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OPINION: The case for letting children ‘fail’ a grade at school

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Marg Johnson
Children do better when allowed to experience the full range of life’s experiences, not just ones that make them happy.
Which is why I will never understand the Ontario Education Ministry’s “move the kid along” policy.
Originally, the goal of our schools was to teach children the skills needed to prepare them for the next grade, and the one after that, until employment or post-secondary education. That was it. If you didn’t pass the subjects you “failed” and were kept back a year.
“If you can’t make it this year, we won’t move you on with your friends and you get to do it again.” Looking back, I can’t recall a single person who failed twice.
School was an environment with boundaries and consequences. My parents reinforced that — if we were in trouble at school we were in trouble at home.
Admittedly, in retrospect, some of those consequences were harsh, especially when viewed through the rose-coloured lenses of today’s parents.
I attended Bridgeview Public School, with its capital-P Principal, Mr. Loosemore. I was scared to death of him, and not at all interested in being “sent to the office.”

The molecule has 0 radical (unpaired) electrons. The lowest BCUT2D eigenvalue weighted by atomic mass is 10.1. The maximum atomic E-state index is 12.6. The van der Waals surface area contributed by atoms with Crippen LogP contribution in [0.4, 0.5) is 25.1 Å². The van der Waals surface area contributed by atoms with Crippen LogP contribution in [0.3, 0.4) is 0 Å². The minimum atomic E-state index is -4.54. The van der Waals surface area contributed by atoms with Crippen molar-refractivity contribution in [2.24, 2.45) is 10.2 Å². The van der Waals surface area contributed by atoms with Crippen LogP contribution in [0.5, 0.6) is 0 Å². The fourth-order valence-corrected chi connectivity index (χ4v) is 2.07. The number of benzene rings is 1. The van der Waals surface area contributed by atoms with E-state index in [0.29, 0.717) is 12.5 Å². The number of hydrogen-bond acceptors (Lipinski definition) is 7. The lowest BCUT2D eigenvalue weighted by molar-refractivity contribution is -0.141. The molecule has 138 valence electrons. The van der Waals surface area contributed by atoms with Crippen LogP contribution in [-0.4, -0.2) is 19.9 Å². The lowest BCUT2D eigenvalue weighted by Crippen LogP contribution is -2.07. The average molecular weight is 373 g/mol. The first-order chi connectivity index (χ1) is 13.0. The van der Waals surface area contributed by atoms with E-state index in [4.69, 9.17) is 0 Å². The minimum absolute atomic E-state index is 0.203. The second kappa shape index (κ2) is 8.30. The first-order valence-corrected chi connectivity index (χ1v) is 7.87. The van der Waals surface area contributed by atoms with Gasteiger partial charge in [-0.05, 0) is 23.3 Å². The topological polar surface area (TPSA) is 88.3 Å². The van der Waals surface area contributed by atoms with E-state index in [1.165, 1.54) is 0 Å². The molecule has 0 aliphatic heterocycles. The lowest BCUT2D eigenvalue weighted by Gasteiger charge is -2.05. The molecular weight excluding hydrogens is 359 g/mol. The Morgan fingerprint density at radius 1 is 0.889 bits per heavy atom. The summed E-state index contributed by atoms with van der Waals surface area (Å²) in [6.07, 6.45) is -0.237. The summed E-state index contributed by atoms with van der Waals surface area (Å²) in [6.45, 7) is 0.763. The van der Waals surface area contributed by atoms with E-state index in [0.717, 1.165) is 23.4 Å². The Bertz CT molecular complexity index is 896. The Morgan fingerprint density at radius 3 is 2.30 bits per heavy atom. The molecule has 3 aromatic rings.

I wasn’t one of the popular kids, but overall I enjoyed my time at Bridgeview.
Many years later, when my children were in elementary school (they’re in their 30s now) the province imposed its “move the child along” philosophy, and we’ve had to deal with the consequences ever since.
High school graduates are arriving at colleges and universities ill-prepared for higher education. Many must take non-credit remedial courses before they can even begin their academic careers.
The powers that be decided that holding children back hurt their feelings; that it was better for their self-esteem to advance them with their peers at year-end.
Never mind if a child has problems with math, a particularly difficult subject because it’s comprised of units that build one upon the other over the years.
When a child misses one of those blocks, forever after his teachers must adjust their lessons to “accommodate” that child’s difficulties. He knows he’s different, the others kids do too, and the result is often name-calling, bullying, and worse.
Holding a child back a year to master the material allows him to build on successes, instead of compounding the failures. He thus learns that failing at something doesn’t mean the end, it doesn’t mean he’s “dumb.”
If handled properly, it can give a child the courage to take another path, one of success, positivity, and sound self-esteem. Does a year out of a lifetime really make that much of a difference?
When this child becomes a successful, well-adjusted adult he will be able to look back and say, “Heh, it was hard at the time… but what’s one year?”
Sarnia resident Marg Johnson is a retired Child & Youth Worker who worked with behaviour children as an educational assistant at the York Catholic District School Board.

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